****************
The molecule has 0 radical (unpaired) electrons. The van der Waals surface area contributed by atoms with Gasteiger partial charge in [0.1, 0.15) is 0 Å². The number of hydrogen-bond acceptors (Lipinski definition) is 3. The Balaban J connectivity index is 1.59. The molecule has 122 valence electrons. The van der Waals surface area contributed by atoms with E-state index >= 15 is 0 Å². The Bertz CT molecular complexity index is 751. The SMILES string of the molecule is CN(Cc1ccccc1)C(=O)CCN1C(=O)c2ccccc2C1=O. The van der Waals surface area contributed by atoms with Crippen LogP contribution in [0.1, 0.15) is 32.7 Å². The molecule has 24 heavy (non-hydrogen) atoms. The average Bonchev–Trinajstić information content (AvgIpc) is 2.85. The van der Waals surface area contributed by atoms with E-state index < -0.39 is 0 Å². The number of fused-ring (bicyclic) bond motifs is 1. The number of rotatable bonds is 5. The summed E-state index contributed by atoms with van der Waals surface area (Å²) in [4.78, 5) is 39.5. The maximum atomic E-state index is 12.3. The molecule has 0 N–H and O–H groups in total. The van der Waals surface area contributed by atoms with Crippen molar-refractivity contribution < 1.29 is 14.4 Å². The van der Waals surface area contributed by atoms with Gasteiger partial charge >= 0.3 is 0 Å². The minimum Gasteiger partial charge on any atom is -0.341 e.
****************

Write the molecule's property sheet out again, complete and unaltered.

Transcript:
The molecule has 0 radical (unpaired) electrons. The van der Waals surface area contributed by atoms with Gasteiger partial charge in [0.1, 0.15) is 0 Å². The number of hydrogen-bond acceptors (Lipinski definition) is 3. The Balaban J connectivity index is 1.59. The molecule has 122 valence electrons. The van der Waals surface area contributed by atoms with E-state index >= 15 is 0 Å². The Bertz CT molecular complexity index is 751. The SMILES string of the molecule is CN(Cc1ccccc1)C(=O)CCN1C(=O)c2ccccc2C1=O. The van der Waals surface area contributed by atoms with Crippen LogP contribution in [0.1, 0.15) is 32.7 Å². The molecule has 24 heavy (non-hydrogen) atoms. The average Bonchev–Trinajstić information content (AvgIpc) is 2.85. The van der Waals surface area contributed by atoms with E-state index < -0.39 is 0 Å². The number of fused-ring (bicyclic) bond motifs is 1. The number of rotatable bonds is 5. The summed E-state index contributed by atoms with van der Waals surface area (Å²) in [4.78, 5) is 39.5. The maximum atomic E-state index is 12.3. The molecule has 0 N–H and O–H groups in total. The van der Waals surface area contributed by atoms with Crippen molar-refractivity contribution < 1.29 is 14.4 Å². The van der Waals surface area contributed by atoms with Gasteiger partial charge >= 0.3 is 0 Å². The minimum Gasteiger partial charge on any atom is -0.341 e.